The regional status of Hezbollah has markedly improved since the outbreak of the Syrian Civil War in 2011. What does their bolstered footing mean for Lebanon and the region?
The reality of Hezbollah's position within the Lebanese system and the regional political order is a result of a number of sectarian and political factors. The group owes much if its success to its Twelver Shi'i supporters and allies domestically and internationally, but its secular politics are essential to its survival within the multiethnic and religiously pluralistic Lebanese society. Hezbollah's alliances with Syria's Assad and the Iranian regime have provided it with the arms it requires to maintain its status, but Hezbollah's domestic political strategy has earned it a prominent position in the Lebanese political system.
Although it's part of a coalition government with seats in Lebanese parliament, its real power comes from the status of its paramilitary wing. Almost overshadowing the Lebanese military, Hezbollah's armed forces provide the group an appeal among many facets of society. Anti-Israeli sentiment is ubiquitous since the 2006 war, and Hezbollah's role in combating the Israeli military earned it a seat that is unlikely to be given up any time soon. Now, with the most brutal phase of the Syrian war winding down, Hezbollah's status as a regional bulwark against Sunni terrorist groups is further legitimizing the Shi'ite Islamist group's position as a powerful actor within Lebanese politics.
The civil war in Syria, which initially appeared to be a popular revolution, was overwhelmingly influenced by foreign actors. The regime's strategic and natural allies changed the tide of the war with their military support, including Russian, Iranian, and Lebanese Hezbollah troops. The regime's opposition was also highly influenced by outside forces. Obviously, foreign fighters joining ISIS in both Syria and Iraq had an effect on the war, but Sunni Lebanese fighters flocked to Syria in order to join more moderate rebel groups, too. At the outset of the conflict, there were several rebel factions seeking to bring democracy to Syria to improve life for the masses, who were Sunni. Before and after the radicalization of the Syrian opposition, Lebanese Sunnis saw it necessary to join and fight for the rights of their Sunni "brothers." The radicalization of Sunni rebel groups was partly a natural process in the war of attrition, but it was aided and encouraged by the Assad regime in order to detract from any democratic ambitions in the opposition. Assad's regime released influential jihadists from its prisons, while Salafi groups in Lebanon were recruiting Sunnis to kill the "apostate" Shi'ites across the border. The sectarian divide will not subside in post-war Syria, nor will it soften in Lebanon while Hezbollah continues to gain power.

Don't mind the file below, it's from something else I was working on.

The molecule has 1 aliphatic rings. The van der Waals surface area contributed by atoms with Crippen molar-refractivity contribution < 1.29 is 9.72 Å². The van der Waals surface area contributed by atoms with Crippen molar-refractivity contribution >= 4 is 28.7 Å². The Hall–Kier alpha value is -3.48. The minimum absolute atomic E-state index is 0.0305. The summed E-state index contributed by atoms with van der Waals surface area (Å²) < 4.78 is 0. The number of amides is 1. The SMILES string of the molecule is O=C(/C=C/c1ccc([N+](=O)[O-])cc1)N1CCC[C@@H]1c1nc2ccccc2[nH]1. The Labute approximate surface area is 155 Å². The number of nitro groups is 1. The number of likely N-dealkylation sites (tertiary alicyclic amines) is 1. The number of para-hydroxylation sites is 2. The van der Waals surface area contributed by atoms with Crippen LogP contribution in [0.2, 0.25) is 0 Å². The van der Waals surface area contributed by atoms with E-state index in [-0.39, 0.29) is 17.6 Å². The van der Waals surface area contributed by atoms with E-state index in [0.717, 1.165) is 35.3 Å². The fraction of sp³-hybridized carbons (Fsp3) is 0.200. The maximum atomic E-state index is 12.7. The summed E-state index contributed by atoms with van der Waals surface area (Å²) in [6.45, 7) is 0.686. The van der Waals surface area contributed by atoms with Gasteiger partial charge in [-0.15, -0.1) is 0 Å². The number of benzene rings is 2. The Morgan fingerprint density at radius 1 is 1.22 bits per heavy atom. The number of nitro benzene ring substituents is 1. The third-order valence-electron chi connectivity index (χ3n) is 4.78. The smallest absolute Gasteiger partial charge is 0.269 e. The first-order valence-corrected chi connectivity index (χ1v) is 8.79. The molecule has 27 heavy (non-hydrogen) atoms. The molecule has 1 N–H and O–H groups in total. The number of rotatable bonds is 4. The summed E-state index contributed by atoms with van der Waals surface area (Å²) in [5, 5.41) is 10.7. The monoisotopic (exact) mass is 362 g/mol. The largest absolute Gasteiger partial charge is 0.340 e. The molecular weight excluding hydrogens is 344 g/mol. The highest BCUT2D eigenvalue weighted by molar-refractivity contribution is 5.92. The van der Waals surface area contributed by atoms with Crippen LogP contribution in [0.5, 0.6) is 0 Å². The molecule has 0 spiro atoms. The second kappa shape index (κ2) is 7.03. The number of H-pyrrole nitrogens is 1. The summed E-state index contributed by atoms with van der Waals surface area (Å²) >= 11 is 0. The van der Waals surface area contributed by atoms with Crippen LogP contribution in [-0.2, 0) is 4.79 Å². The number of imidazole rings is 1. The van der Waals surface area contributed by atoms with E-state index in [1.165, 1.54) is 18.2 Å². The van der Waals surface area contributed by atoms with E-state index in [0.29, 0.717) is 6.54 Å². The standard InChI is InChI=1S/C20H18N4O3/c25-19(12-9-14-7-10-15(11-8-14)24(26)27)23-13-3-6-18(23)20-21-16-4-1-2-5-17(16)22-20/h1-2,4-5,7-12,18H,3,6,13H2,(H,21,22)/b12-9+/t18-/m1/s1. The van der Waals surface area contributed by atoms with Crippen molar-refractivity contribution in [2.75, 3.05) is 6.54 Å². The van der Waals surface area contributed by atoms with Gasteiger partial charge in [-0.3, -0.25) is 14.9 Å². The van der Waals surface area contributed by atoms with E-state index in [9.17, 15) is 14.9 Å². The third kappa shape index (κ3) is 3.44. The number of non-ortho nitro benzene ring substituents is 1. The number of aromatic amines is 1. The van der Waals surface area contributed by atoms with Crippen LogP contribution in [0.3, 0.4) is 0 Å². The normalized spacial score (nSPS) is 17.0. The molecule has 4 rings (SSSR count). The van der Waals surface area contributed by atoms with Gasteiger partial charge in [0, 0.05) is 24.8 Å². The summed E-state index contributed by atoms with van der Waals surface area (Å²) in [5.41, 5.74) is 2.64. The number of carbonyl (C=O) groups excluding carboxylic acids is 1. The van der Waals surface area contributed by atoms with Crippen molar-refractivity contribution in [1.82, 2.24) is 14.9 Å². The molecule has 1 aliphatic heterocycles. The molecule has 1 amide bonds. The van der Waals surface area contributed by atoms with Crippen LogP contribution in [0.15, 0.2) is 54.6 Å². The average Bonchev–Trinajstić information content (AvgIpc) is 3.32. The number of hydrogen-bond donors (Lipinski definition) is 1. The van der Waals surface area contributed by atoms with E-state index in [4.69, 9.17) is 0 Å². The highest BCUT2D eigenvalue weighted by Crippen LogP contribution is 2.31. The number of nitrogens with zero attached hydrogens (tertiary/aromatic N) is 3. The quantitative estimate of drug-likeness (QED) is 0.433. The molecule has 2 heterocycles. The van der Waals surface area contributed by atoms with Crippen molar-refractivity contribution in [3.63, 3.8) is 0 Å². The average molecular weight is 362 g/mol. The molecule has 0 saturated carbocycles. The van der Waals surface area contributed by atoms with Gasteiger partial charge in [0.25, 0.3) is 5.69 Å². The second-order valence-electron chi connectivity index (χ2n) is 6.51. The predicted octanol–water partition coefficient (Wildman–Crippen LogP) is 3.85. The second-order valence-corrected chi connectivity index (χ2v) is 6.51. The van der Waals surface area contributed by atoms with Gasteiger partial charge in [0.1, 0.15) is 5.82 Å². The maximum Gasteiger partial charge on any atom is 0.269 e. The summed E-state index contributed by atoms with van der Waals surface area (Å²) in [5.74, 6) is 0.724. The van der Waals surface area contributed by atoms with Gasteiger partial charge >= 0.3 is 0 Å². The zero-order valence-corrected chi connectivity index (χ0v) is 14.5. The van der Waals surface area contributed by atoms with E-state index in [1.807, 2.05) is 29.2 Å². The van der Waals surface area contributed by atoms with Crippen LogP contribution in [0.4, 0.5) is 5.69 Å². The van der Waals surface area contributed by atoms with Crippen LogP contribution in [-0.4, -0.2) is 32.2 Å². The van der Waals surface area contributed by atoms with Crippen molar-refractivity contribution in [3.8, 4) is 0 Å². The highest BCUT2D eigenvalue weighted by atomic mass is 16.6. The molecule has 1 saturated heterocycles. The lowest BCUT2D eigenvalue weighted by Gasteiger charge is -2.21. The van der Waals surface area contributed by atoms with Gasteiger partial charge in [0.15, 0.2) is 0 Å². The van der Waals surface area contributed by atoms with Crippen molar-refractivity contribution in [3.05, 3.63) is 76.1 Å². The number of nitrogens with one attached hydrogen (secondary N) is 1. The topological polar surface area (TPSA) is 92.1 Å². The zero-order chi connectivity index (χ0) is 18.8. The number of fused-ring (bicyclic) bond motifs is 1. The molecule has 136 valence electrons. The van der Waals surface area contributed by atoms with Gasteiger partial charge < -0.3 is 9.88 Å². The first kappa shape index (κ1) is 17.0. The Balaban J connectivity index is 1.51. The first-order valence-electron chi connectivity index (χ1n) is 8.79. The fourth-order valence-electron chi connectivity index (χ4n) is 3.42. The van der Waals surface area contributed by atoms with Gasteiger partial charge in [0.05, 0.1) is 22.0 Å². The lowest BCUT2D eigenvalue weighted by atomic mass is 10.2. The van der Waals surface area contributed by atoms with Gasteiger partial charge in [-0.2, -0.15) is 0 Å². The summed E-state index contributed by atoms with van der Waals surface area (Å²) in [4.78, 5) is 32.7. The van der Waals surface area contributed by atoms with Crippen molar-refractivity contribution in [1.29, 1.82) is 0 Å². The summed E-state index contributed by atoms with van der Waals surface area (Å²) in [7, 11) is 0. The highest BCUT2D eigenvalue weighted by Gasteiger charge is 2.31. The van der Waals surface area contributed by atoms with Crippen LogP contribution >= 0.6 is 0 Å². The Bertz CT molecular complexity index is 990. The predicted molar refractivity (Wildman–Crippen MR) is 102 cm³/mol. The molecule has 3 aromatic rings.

The ongoing spat with Israel over offshore oil and gas exploration has allowed Hezbollah to take the front seat in any conflict or negotiations, sidestepping the legitimate Lebanese government officials in the conduct of that country's foreign policy. Hezbollah's role in the current diplomatic crisis will help to generate public support among non-Shia Lebanese, particularly as the Sunni-Shia rift deepens. The group's role in support of Assad's regime is a break from its traditional role as an anti-Israeli organization. Its formation and its past operations have been in support of destroying the Israeli state in order to establish an Islamic Palestine. However, Hezbollah's active role in killing Sunni rebels in Syria have galvanized Lebanese Sunnis against the group. Tension have been running high in Lebanon, particularly in cities like Tripoli, where firefights have become commonplace once again since the start of the Syrian war.
The growing power of Hezbollah's Shia militancy, in combination with extremist Sunni elements within Lebanon, threatens to reignite internal sectarian conflict. In the context of worsening Sunni-Shia relations, the dispute between Lebanon and Israel over hydrocarbon exploration rights is a perfect opportunity for Hezbollah to take a bold stance. It sends a message to the Lebanese people that Hezbollah acts on their behalf against the common enemy, Israel, while also showing the Lebanese and Israeli governments that it is a heavyweight that must be respected. Hezbollah's growing arsenal from its foreign allies, Iran and Syria, is of great concern to Israel, which is responding with the construction of a wall on its Northern border with Lebanon.
Hezbollah's status in Lebanon will continue to be a thorn in the side of Western, Israeli, and Sunni interests in Lebanon and the region as long as sectarian conditions allow for it to grow. Shi'ite hegemony is on its way in, and the apparent newfound relationship between Israel and Saudi Arabia's crown prince may serve to bolster Hezbollah's status as the legitimate Islamic representative in the region. I don't suggest that Sunnis will convert to Twelver Shi'ism, but they may support the opposition to what they see as a corrupt Saudi regime working with Israel against Arab and Islamic interests. The more likely outcome, however, is that Sunnis will continue to radicalize and join extremist groups in order to counter the corruption and lack of legitimacy among the supposed Sunni representatives in the region.